It’s true. I probably should have done a better job of getting the church ready for the celebration of Epiphany on Sunday, January 4. But with all the hoopla surrounding our celebration of Christmas and the subsequent hurrah of New Year’s, there wasn’t a lot of time to explain. Some people showed up on Sunday morning thinking that it was going to be just another day in worship, albeit the first one of the new year. So when I started preaching about the celebration of Epiphany they looked puzzled, like people who hadn’t gotten their invitations in the mail.
They seemed a little less puzzled by the end of the sermon, but for the benefit of those people and any of you who may be new to the Christian calendar, let me tell you everything I’ve learned about Epiphany in the 22 years that I’ve been a pastor. And since I’m doing this from memory, and not in any particular order, feel free to click on the word “comments” at the bottom of this post to let me know where I got it wrong.
- Epiphany comes from the Greek word epiphainein, which means, literally, “to shine upon.” It is sometimes translated as “manifestation,” and celebrates the revelation of God in human form in the person of Jesus Christ.
- Typically, Epiphany is associated with the visit of the wise men recorded in Matthew 2:1-2, who followed a star until they found it “shining upon” the house where the baby Jesus was (although, by the time they got there from ancient Persia, Jesus would have been a toddler. It’s a long trip!).
- Epiphany is always associated with light. Some Orthodox Christians refer to it as “the Feast of Lights.” Feel free to bring your sunglasses to church next year.
- Epiphany falls on January 6 every year, just the way Christmas falls on December 25 every year, but sometimes we celebrate it in church on the Sunday closest to January 6 (like we did this time).
- The twelve days between Christmas and Epiphany comprise the “season” of Christmas, and it is perfectly acceptable to celebrate the birth of Jesus, sing carols, and even exchange gifts throughout the season (think of the money you could save if you bought Christmas gifts after December 25).
- Some people drag their Christmas trees out of the house on the evening of January 5th, build a big bonfire in the village square, and have a “Twelfth Night” celebration. I don’t know who those people are, but it sounds like fun, doesn’t it?
And now for some other interesting celebrations of Epiphany, gleaned from my research:
- In some countries, Epiphany is celebrated with more vigor than Christmas. For example, Ireland celebrates Epiphany or Little Christmas by giving wives and mothers a day off from their jobs on the 6th of January. This is particularly popular in Cork, where women often leave the home for the day, while husbands take a turn at caring for the children and doing the housework.
- In many Latin American households, children leave out their shoes with bits of hay for the camels ridden by the kings. They often receive gifts on Epiphany, or the Day of the Kings, and it is thought that the gifts are better if one leaves hay for the Kings’ mounts.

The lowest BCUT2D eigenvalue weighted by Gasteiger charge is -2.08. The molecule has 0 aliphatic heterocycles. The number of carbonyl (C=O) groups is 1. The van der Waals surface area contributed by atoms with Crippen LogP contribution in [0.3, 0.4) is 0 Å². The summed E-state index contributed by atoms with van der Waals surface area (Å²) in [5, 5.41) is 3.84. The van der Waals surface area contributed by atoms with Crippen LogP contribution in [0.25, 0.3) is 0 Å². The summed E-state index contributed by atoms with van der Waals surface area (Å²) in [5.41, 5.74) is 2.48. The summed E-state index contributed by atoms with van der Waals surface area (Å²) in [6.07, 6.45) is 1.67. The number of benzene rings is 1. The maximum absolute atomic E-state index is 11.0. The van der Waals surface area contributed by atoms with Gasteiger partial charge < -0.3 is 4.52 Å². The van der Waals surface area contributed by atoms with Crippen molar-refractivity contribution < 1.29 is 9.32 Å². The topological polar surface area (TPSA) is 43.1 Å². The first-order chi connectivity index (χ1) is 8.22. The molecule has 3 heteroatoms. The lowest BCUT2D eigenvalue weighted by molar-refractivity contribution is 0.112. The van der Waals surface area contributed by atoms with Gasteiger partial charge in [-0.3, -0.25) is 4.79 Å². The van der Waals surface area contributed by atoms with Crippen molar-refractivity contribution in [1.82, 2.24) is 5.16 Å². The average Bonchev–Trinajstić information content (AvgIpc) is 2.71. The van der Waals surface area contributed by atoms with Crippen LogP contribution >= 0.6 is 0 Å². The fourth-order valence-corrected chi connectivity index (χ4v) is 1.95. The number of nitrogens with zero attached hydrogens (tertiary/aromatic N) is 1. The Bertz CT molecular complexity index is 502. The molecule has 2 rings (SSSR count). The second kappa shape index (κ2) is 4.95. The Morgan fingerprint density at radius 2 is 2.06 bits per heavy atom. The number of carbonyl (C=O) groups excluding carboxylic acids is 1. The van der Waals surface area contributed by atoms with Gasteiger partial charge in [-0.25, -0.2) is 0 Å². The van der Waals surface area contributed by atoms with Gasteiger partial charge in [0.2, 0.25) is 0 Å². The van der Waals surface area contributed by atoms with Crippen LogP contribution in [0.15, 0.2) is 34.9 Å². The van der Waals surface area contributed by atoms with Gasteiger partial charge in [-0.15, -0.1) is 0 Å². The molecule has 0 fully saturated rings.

- The French often celebrate Epiphany by eating King’s cake or gâteau des Rois. Often a bean or a small toy is placed in the cake. The person who gets the slice with the hidden item is said to enjoy good luck for the year.
- Eastern Orthodox Churches find Epiphany particularly relevant as the revelation of Christ. A church celebration may include the blessing of the waters. The nearest body of water is visited, prayed over, and a crucifix is thrown into the water. If weather conditions permit, swimmers may try to retrieve the cross.
- Epiphany is also associated with the appearance of Christ to St. Paul. In this way, epiphany is used in the sense of one having a revelation from the Greek root. Christ’s appearance to Paul radically altered Paul’s life and turned him into a notably avid Christian who worked very hard to convert his brethren.
- Some Christians find that Epiphany is the last vestige of the non-commercialized holiday. They prefer to enjoy a Christian celebration that is truly based in religion, and not in retail stores. Many choose to celebrate Epiphany with a special gathering of family that does not include gifts, to separate serving “God and Mammon.” Christ explains in his teaching that serving wealth, Mammon, means one cannot devote oneself to God. Thus a day spent reflecting on Christ with little influence on money is a good one to many Christians, and marks Epiphany as special.
There you go, that’s all I know and a good bit more. Hope your Tuesday is a good one, and that your celebration of Epiphany includes eating cake, taking the day off, diving for a crucifix, or putting hay in someone’s shoes (preferably not your own). And beyond all that, some time for reflecting on the miracle of God’s manifestation in a baby boy named Jesus.
p.s. Chaplain Travis Moger, a fellow Baptist, has posted some wonderful thoughts about Epiphany on his blog. Click here to read.